Vamana Karma (therapeutic emesis) is the best therapy for the elimination of vitiated Kapha Dosha. In the present clinical practice Madanaphala (Randia dumetorum) is mainly used for Vamana Karma. Apart from Madanaphala, five other drugs, and in total 355 formulations are described in Charaka Samhita; one of them is Krutavedhana (Luffa acutangula) kalpa (formulations). Krutavedhana is specially indicated in Gadha (compact) Dosha condition like Kushtha (skin diseases), Garavisha (slow poison), and so on, for Vamana Karma.
BACKGROUND: Migraine is generally recognized as a complex condition, which is often challenging to treat. Patients are often open to novel approaches to understanding why this pain occurs and how to prevent future attacks. METHODS: Ayurvedic medicine, which is a 5000-year-old healing system, offers additional understanding on this disease by categorizing patients into a unique dosha (mind-body) type. Specific herbals, dietary modifications, and lifestyle changes have been utilized for thousands of years to create balance in the system to improve chronic conditions.
Chemotherapy drugs and radiotherapy are highly toxic and both damage adjacent healthy cells. Side effects may be acute (occurring within few weeks after therapy), intermediate or late (occurring months or years after the therapy). Some important side effects of chemotherapy are: nausea, vomiting, diarrhea, mucositis, alopecia, constipation etc; whereas radiation therapy though administered locally, can produce systemic side effects such as fatigue, anorexia, nausea, vomiting, alteration in the taste, sleep disturbance, headache, anemia, dry skin, constipation etc.
Vata is the governing factor in the maintenance of equilibrium in the universe as well as in the body. As age advances, the influence of Vata Dosha progresses, resulting in the process of gradual degeneration of the body. Sandhigatavata (osteoarthritis) is one of the consequences of this process, which is common in the elderly people. This is one of the major causes of chronic disability, affecting the quality of life. Prevalence of osteoarthritis in India is more among menopausal women.
The metal, Tamra though mentioned in Ayurveda with a wide range of therapeutic utilities; is attributed with Ashta Maha Dosha. Hence, one should be cautious while using Tamra Bhasma. Considering the significance of Tamra in therapeutics, many studies have been carried out at different centers of India. Aim of the present study was to compile such available research works done on Tamra in the Department of Rasa Shastra and Bhaishajya Kalpana (RS and BK), IPGT and RA, Jamnagar and provide brief information about pharmaceutical, analytical, and pharmacological studies.
Bhaishajya Kaala (time of drug administration) is an important principle to be considered while treating a disease. Still hardly a handful of physicians are seen, who account for this. To highlight its imperial role in Chikitsa, there is an immense necessity to analyze this concept, which is the need of the hour. Bhaishajya Kaala is mainly explained in relation with Bala of Roga, Rogi, particular Dosha, Dooshya, and various other factors. The comprehensive understanding of this concept involves so many questions as, why there is a difference in the number of Aushdha Kaala?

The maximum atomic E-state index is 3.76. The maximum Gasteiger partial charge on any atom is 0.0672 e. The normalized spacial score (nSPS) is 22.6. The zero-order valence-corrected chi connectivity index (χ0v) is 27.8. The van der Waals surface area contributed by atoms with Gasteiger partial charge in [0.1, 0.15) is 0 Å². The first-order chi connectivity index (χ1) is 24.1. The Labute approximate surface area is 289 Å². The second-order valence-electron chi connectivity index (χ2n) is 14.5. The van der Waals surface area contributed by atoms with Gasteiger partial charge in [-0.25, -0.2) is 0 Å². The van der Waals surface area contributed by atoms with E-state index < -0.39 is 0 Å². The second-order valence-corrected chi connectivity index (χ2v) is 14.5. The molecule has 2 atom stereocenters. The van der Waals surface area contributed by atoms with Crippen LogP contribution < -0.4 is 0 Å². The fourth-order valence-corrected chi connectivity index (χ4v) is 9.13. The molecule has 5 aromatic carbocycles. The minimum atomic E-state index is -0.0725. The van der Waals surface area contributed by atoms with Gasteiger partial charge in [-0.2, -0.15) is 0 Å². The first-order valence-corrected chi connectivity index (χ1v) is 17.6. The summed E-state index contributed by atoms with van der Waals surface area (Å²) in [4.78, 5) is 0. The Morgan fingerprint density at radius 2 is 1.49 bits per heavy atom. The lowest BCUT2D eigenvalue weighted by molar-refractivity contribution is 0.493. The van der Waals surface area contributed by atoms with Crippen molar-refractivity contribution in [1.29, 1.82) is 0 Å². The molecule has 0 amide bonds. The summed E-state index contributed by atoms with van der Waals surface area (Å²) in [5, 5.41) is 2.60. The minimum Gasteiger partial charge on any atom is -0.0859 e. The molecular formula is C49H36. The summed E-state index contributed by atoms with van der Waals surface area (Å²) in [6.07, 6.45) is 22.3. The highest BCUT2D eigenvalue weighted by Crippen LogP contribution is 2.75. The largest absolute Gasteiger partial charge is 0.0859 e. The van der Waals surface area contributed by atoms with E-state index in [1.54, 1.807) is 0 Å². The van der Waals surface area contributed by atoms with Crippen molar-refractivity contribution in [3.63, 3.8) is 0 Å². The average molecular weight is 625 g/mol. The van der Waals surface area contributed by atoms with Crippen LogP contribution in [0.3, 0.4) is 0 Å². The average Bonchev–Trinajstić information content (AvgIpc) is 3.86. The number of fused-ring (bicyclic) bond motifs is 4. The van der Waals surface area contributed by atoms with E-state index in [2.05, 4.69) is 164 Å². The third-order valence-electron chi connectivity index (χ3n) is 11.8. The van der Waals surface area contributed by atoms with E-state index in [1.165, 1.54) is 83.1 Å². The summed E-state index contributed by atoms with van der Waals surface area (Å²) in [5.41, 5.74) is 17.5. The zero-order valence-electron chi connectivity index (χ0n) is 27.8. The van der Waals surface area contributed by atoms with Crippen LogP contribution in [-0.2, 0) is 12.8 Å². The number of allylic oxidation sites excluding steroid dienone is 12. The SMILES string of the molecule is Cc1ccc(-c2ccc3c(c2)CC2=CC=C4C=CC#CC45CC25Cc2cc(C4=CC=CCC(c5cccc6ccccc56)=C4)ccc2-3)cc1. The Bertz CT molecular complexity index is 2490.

Hypertension is the most common psychosomatic disorder affecting 972 million people worldwide being more prevalent in old age. The present survey of hypertensive patients fulfilling the standard diagnostic criteria of WHO/ISH (2004) is carried out in geriatric age group from the Saurashtra region of Gujarat in India to observe the dietary pattern and provocative factors.
A group of five roots of small plants i.e., Shalaparni, Prshniparni, Brhati, Kantakari and Gokshura or Eranda is known as Laghupanchamula under Mishraka Varga (group of drugs). It is used as such or with Mahat Panchamula i.e., Bilva, Gambhari, Shyonaka, Agnimantha and Patala, constituting Dashamula, a well recognized and popular Ayurvedic preparation or as an ingredient of different dosage forms. Classical texts of Ayurveda differs regarding components of this Mishraka Varga.
In Ayurveda, a healthy body is defined by a balance among the three doshas (Vata, Pitta, Kapha) and ailments result due to imbalances among them. It prescribes specific plant parts/tissues collected in a season-specific manner for curing dosha-related imbalances but the plants prescribed for treating a particular dosha imbalance belong to taxonomically diverse families and often contain similar classes of phytomolecules, making it difficult to provide a phytochemical validation for any similarity that might exist among them.
In Ayurveda, three modes of healing are narrated, viz. Daiva-Vyapashraya, Yukti-Vyapashraya, and Sattvavajaya Chikitsa. In the present study, an effort has been made to assess the effect of Sattvavajaya Chikitsa on both Shareera and Manasa Doshas. Similarly, the impact of Yukti-Vyapashraya Chikitsa on both kinds of Doshas has been observed. The psychosomatic disease selected for the study was Manasa-Dosha Ajeerna. The standard drug taken for Ajeerna was Shunthi, while for Sattvavajaya "Trance/Clinical Hypnosis" was applied on the patients.